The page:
The Great South Sea: English Voyages and Encounters, 1570-1750

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Yale University Press, 1997 - History - 320 pages
From the sixteenth to the eighteenth centuries, English buccaneers, privateers, and naval expeditions sought fame and fortune in the distant reaches of the South Sea. Beginning with the voyage of Francis Drake in the 1570s and continuing through that of George Anson in the 1740s, a series of predatory English adventurers pursued Spanish treasure, and for a few the dream of riches came true. For most, the voyages ended in disappointment, and sometimes death. This engrossing book investigates these maritime adventures and how they were described in popular accounts of the time--accounts that affected English consciousness and perceptions of the wider world and that influenced the planning and nature of the later great voyages of James Cook and others.

Glyndwr Williams, a leading expert on the exploration of the Pacific Ocean, draws on printed accounts of South Sea voyages as well as unpublished records--buccaneer journals, expedition papers, and government documents from public and private archives. For English seamen preying on Spanish trade and treasure, the South Sea was limited to the waters lapping the shores of Chile, Peru, and Mexico. But the vision was wider for others, Williams reveals. Cartographers at home in England, untrammeled by the constraints and dangers of actual voyaging, produced speculative maps with a vast Terra Australis Incognita, with fabulous Islands of Solomon, and with a promised short passage from Atlantic to Pacific. Satirical and utopian writers from Joseph Hall to Jonathan Swift found ample space in the wide ocean for their fictional travelers. And contemporary published voyage accounts--marvelous, though not necessarily reliable--further blurred the line between real and imaginary, contributing to the alluring, exotic image of the South Sea that took root in English folk memory and long outlasted the age of the buccaneers.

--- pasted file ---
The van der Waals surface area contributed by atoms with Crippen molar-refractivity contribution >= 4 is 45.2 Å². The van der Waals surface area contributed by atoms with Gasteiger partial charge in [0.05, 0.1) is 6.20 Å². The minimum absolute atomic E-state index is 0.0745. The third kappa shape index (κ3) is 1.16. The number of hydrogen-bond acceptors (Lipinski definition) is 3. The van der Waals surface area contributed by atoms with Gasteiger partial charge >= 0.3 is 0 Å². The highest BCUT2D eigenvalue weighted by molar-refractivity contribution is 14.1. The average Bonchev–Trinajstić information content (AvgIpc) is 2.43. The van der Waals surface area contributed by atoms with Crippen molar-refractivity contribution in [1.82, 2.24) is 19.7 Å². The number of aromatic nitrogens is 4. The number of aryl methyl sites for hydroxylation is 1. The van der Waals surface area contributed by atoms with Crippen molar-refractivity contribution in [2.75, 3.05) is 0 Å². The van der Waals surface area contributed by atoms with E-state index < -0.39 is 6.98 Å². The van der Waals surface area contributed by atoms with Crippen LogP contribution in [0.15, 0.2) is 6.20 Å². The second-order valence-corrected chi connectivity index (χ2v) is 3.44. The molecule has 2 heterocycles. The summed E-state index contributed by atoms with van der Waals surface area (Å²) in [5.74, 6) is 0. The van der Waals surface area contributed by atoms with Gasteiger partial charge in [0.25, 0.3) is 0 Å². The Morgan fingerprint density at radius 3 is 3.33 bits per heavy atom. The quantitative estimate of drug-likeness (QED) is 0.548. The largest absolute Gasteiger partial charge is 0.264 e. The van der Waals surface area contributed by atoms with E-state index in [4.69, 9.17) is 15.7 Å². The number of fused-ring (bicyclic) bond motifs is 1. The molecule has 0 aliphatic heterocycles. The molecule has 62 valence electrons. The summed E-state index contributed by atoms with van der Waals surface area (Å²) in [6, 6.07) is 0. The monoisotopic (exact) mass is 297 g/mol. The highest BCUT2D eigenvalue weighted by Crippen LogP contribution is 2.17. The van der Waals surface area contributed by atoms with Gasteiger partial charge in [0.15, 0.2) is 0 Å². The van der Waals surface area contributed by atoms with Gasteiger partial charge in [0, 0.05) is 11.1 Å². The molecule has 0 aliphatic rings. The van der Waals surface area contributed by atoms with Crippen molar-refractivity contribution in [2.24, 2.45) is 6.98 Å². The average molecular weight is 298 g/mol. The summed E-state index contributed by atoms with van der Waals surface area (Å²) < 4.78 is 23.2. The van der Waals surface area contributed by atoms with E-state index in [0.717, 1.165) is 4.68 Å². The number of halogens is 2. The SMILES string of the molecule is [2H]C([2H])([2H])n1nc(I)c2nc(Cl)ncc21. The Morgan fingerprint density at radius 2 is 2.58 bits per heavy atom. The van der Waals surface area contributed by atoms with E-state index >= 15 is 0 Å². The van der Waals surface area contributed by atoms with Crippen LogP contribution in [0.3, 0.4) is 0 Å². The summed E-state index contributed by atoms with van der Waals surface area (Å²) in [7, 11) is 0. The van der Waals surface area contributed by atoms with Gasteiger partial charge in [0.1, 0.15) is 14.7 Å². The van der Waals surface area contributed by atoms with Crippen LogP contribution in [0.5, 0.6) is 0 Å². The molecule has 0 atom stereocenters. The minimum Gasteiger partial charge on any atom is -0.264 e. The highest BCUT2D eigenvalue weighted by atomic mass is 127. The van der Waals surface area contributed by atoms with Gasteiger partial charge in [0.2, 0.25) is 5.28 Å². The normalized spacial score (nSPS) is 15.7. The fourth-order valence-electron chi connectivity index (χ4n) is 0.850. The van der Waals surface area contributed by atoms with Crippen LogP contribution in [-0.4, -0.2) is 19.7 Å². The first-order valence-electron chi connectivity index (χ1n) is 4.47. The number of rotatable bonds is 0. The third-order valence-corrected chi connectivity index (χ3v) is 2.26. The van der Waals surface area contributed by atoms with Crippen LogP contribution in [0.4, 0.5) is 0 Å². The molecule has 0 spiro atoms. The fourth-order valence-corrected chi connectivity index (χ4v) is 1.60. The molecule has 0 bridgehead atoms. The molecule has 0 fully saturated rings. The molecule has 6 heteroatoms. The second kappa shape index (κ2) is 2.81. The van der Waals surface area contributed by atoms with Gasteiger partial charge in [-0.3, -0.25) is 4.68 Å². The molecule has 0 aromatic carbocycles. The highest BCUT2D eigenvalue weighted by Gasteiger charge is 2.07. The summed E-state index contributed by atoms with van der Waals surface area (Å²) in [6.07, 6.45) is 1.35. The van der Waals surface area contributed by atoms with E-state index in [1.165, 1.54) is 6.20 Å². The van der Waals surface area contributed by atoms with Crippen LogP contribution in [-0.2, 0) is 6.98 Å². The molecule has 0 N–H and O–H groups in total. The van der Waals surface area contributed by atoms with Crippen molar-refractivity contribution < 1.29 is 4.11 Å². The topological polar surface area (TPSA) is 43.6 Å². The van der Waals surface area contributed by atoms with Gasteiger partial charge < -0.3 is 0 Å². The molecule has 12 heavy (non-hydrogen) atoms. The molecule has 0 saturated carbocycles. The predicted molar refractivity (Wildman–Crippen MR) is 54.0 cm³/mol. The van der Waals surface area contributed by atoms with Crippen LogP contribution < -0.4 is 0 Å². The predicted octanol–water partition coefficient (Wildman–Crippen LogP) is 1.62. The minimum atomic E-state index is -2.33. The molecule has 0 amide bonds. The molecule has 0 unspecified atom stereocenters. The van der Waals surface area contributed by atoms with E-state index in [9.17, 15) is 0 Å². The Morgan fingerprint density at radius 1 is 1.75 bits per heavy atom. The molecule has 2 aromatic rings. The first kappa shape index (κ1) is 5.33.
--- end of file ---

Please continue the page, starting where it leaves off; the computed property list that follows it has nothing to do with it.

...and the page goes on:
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THE GREAT SOUTH SEA: English Voyages and Encounters, 1570-1750

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An intriguing and elegant history of European adventures, real and otherwise, in the South Seas during the 16th to 18th centuries, from Williams (History/Univ. of London). For all his references and ... Read full review

Contents

Drake and his Successors
13
Geographical Enigmas and Literary Utopias
48
They Were Not Come Out to Go upon
76
I Speak as to the Compass of my
106
The Cruising Voyages of Dampier and Rogers
133
The Founding
161
Castaways
175
Voyages Real
190
Ansons Circumnavigation
214
Widening Horizons
251
Bibliography
274
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